Air Quality & Ionizing Radiation

Air Quality & Ionizing Radiation is a topic covered in the CDC Yellow Book.

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Air Quality

Although air pollution has decreased in many parts of the world, it represents a significant and growing health problem for the residents of some cities in certain industrializing countries. Polluted air can be difficult or impossible for travelers to avoid, and the risk to otherwise healthy people who have only limited exposure is generally low. Conversely, those with preexisting heart and lung disease, children, and older adults have an increased risk of adverse health effects from even short-term exposure to air pollution.

Travelers, particularly those with underlying cardiorespiratory disease, should be familiar with the air quality at their destination. The AirNow website (http://airnow.gov) provides basic information about local air quality using the Air Quality Index (AQI) (Table 3-1). The World Air Quality Index project shows real-time air quality/air pollution data for more than 10,000 air stations in more than 80 countries around the world (https://waqi.info/) and the World Health Organization posts historical data on outdoor air pollution in urban areas at http://gamapserver.who.int/gho/interactive_charts/phe/oap_exposure/atlas.h....

Table 3-1. Air quality index

Air Quality Index Levels of Health Concern

Air Quality Index Values

Meaning

Good

0 to 50

Satisfactory air quality

Air pollution poses little or no risk

Moderate

51 to 100

Acceptable air quality

Some pollutants may represent a moderate health concern for highly sensitive people

Unhealthy for Sensitive Groups

101 to 150

Members of sensitive groups may experience health effects

General public not likely to be affected

Unhealthy

151 to 200

Everyone may begin to experience health effects

Sensitive groups may experience more serious health effects

Very Unhealthy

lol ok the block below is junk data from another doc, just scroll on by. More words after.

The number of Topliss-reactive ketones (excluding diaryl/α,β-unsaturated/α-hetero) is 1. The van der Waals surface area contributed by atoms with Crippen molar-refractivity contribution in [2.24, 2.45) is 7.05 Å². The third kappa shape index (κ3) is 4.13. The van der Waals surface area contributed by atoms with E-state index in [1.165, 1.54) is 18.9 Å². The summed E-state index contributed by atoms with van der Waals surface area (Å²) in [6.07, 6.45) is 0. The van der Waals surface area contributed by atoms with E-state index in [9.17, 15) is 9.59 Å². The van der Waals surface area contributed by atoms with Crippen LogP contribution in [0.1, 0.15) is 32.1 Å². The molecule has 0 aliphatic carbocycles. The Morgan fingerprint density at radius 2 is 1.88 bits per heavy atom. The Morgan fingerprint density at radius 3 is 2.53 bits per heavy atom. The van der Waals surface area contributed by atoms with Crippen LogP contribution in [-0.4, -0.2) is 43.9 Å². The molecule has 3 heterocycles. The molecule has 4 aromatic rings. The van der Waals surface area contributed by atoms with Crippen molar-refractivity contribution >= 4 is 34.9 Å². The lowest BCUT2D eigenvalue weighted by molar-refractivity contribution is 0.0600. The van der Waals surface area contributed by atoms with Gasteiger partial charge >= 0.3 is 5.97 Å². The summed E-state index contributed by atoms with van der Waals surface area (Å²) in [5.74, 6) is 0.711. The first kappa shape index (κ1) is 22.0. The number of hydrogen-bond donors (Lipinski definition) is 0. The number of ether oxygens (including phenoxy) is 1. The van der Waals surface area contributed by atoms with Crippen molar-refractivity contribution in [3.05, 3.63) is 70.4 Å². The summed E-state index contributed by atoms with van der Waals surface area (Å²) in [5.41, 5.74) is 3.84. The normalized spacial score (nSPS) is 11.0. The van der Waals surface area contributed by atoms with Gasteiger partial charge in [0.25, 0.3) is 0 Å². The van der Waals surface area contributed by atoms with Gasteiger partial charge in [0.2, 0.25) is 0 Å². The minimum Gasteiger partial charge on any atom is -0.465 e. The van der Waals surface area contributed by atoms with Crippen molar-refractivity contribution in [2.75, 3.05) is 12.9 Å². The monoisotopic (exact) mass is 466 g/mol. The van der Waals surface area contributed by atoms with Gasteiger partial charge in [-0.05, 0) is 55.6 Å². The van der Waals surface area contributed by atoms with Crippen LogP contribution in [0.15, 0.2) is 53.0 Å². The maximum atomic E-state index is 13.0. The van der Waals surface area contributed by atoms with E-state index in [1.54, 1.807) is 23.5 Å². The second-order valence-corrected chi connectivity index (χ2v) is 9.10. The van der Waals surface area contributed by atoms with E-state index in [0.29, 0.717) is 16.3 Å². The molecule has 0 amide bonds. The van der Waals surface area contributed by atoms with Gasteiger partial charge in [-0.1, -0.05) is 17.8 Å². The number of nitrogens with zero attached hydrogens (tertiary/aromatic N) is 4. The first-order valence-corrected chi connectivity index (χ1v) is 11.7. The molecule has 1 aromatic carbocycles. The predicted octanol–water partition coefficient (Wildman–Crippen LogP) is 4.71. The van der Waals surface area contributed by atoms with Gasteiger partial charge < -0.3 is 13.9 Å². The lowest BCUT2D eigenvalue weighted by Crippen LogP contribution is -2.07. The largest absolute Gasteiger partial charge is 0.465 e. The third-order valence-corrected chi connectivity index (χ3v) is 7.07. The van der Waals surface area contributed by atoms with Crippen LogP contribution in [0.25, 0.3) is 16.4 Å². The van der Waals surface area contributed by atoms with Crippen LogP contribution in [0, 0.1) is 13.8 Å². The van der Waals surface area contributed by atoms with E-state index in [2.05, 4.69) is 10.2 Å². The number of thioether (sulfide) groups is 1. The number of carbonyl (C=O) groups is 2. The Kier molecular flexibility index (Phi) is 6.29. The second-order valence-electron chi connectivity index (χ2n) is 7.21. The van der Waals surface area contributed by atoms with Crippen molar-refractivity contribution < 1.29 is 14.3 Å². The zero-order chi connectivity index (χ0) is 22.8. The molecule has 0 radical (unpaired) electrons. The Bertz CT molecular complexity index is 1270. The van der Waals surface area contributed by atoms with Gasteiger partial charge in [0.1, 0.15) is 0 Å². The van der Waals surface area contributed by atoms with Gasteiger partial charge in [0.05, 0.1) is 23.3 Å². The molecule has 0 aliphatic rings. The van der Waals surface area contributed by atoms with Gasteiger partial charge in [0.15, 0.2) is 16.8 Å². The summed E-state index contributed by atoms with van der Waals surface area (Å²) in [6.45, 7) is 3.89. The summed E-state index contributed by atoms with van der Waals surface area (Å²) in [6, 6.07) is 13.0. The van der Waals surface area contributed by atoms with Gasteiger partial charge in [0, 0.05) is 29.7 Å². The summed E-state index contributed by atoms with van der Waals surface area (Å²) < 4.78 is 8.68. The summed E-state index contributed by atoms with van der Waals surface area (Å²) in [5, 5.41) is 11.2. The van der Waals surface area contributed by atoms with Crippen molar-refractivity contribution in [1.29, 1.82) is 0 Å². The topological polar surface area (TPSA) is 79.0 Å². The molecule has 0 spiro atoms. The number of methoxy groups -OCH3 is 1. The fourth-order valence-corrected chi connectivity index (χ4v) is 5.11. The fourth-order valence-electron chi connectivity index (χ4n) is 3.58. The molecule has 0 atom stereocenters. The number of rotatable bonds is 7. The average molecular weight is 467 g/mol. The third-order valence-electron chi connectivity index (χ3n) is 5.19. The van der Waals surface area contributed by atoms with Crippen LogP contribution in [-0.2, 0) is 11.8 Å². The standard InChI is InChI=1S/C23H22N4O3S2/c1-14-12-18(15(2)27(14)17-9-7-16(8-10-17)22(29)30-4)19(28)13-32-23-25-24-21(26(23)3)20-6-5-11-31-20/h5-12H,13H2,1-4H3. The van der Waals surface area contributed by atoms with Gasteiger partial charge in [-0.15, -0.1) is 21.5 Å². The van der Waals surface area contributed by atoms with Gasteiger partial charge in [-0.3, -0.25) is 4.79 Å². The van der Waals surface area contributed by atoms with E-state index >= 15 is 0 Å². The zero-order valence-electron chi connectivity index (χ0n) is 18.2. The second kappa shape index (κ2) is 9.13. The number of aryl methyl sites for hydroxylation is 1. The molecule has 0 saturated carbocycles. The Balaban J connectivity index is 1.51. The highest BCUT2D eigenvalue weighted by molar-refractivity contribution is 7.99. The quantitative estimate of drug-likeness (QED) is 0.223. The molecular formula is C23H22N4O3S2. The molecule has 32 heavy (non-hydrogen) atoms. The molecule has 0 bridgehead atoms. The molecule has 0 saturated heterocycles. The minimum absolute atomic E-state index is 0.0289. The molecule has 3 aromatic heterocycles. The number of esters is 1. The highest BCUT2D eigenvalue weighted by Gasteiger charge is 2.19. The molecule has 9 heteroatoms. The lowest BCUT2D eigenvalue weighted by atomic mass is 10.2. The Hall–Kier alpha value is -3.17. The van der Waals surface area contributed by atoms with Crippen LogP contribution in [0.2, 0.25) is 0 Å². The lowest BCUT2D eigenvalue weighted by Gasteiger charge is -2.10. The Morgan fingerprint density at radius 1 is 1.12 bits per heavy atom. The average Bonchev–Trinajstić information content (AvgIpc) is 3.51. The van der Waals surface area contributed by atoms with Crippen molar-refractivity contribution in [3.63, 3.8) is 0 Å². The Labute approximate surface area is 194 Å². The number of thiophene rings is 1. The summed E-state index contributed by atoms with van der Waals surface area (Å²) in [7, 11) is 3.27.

201 to 300

Health alert: everyone may experience more serious health effects

Hazardous

301 to 500

Health warnings of emergency conditions

Entire population is more likely to be affected

Air Quality Index Basics. [cited 2018 Jan 22]. Available from: www.airnow.gov/index.cfm?action=aqibasics.aqi.

Travelers should be mindful of, and limit exposures to, indoor air pollution and carbon monoxide (Table 3-2). Secondhand smoke from smoking tobacco is an important contributor to indoor air pollution. Other potential sources of indoor air pollutants include cooking or combustion sources, such as kerosene, coal, wood, or animal dung. Major sources of indoor carbon monoxide include gas ranges and ovens, unvented gas or kerosene space heaters, and coal- or wood-burning stoves. Ceremonial incense and candles are often unrecognized asthma triggers.

Table 3-2. Strategies to mitigate adverse health effects of air pollution

Environmental Source

Pollutants

Traveler Category

Mitigation Strategies

Outdoor air

Poor air quality (high levels of air pollution) or areas potentially affected by wildland fires

Travelers with preexisting asthma, chronic obstructive pulmonary disease, heart disease

Limit strenuous or prolonged outdoor activity

All travelers

Facemasks (decision to wear should be left to the traveler) 1

Indoor air

High levels of smoke (for example, from cooking and combustion sources, tobacco, incense, and candles)

Long-term travelers and expatriates

Consider purchasing indoor air filtration system

All travelers

Avoidance

1 CDC has no recommendations regarding facemask use for travelers. One small study in Beijing showed that wearing a dust respirator with valves appeared to mitigate the negative health effects of air pollution on blood pressure and heart rate. However, the respirators used in the study had better filtration than the surgical or nuisance dust masks commonly worn in some countries.